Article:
% [calc-defaults]

which you can insert at strategic places in the file if this backward scan is getting too slow, or just to provide a barrier between one "zone" of mode settings and another.

If the file contains several annotations for the same mode, the closest one before the formula is used. Annotations after the formula are never used (except for global annotations, described below).

The scan does not look for the leading `% ', only for the square brackets and the text they enclose. You can edit the mode annotations to a style that works better in context if you wish. See section 18.5 Customizing Embedded Mode, to see how to change the style that Calc uses when it generates the annotations. You can write mode annotations into the file yourself if you know the syntax; the easiest way to find the syntax for a given mode is to let Calc write the annotation for it once and see what it does.

If you give a mode-changing command for a mode that already has a suitable annotation just above the current formula, Calc will modify that annotation rather than generating a new, conflicting one.

Mode annotations have three parts, separated by colons. (Spaces after the colons are optional.) The first identifies the kind of mode setting, the second is a name for the mode itself, and the third is the value in the form of a Lisp symbol, number, or list. Annotations with unrecognizable text in the first or second parts are ignored. The third part is not checked to make sure the value is of a legal type or range; if you write an annotation by hand, be sure to give a proper value or results will be unpredictable. Mode-setting annotations are case-sensitive.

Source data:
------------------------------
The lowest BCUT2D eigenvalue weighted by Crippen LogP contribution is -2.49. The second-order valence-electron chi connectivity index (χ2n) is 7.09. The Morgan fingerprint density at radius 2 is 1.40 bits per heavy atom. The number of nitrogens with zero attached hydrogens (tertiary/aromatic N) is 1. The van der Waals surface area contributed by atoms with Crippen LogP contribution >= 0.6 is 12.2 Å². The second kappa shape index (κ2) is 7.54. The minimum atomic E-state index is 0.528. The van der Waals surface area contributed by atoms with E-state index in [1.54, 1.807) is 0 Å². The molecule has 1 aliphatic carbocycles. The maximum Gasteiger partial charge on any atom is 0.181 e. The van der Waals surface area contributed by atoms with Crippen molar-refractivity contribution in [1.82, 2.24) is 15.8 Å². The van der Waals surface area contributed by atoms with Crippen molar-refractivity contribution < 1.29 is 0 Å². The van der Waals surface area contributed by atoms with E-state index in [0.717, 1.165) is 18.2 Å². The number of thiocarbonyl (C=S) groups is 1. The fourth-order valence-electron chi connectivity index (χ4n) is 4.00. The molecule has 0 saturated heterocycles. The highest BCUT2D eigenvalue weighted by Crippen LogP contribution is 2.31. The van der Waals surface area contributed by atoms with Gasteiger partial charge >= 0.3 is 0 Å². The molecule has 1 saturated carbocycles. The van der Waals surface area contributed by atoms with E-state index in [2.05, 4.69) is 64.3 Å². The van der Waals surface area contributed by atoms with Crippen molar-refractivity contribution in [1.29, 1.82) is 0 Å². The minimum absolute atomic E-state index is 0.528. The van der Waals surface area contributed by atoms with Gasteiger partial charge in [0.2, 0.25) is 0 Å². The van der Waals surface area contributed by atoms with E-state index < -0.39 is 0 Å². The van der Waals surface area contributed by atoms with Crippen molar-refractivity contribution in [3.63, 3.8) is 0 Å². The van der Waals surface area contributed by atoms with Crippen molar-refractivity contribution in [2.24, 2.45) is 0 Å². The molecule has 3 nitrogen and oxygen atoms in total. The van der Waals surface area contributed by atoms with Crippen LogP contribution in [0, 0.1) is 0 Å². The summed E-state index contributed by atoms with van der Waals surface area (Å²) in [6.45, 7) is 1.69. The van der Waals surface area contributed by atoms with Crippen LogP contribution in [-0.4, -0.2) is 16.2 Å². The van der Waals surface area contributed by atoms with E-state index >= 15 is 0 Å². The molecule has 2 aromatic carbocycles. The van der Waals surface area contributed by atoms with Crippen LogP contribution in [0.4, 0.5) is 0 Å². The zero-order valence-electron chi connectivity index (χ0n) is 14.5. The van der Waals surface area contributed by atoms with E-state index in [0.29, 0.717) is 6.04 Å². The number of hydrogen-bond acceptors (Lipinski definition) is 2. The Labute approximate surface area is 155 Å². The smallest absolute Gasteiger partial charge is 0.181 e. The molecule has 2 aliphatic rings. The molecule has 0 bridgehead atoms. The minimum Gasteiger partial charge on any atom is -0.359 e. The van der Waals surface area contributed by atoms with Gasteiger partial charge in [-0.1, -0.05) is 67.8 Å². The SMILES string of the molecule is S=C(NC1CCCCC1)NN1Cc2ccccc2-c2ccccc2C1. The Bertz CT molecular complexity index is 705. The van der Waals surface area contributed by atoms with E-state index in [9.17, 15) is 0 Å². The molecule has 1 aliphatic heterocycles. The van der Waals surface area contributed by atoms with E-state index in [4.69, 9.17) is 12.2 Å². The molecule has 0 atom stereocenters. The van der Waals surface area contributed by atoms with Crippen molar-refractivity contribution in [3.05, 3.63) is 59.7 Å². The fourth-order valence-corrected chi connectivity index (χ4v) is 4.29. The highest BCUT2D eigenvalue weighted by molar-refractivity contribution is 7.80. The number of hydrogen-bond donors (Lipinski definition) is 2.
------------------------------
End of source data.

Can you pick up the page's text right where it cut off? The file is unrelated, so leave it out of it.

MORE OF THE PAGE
While Embedded Mode is enabled, the word Local appears in the mode line. This is to show that mode setting commands generate annotations that are "local" to the current formula or set of formulas. The m R (calc-mode-record-mode) command causes Calc to generate different kinds of annotations. Pressing m R repeatedly cycles through the possible modes.

LocEdit and LocPerm modes generate annotations that look like this, respectively:

% [calc-edit-mode: float-format: (sci 0)]
% [calc-perm-mode: float-format: (sci 5)]

The first kind of annotation will be used only while a formula is enabled in Embedded Mode. The second kind will be used only when the formula is not enabled. (Whether the formula is "active" or not, i.e., whether Calc has seen this formula yet, is not relevant here.)

Global mode generates an annotation like this at the end of the file:

% [calc-global-mode: fractions t]

Global mode annotations affect all formulas throughout the file, and may appear anywhere in the file. This allows you to tuck your mode annotations somewhere out of the way, say, on a new page of the file, as long as those mode settings are suitable for all formulas in the file.

Enabling a formula with M-# e causes a fresh scan for local mode annotations; you will have to use this after adding annotations above a formula by hand to get the formula to notice them. Updating a formula with M-# u will also re-scan the local modes, but global modes are only re-scanned by M-# a.

Another way that modes can get out of date is if you add a local mode annotation to a formula that has another formula after it. In this example, we have used the d s command while the first of the two embedded formulas is active. But the second formula has not changed its style to match, even though by the rules of reading annotations the `(sci 0)' applies to it, too.

% [calc-mode: float-format: (sci 0)]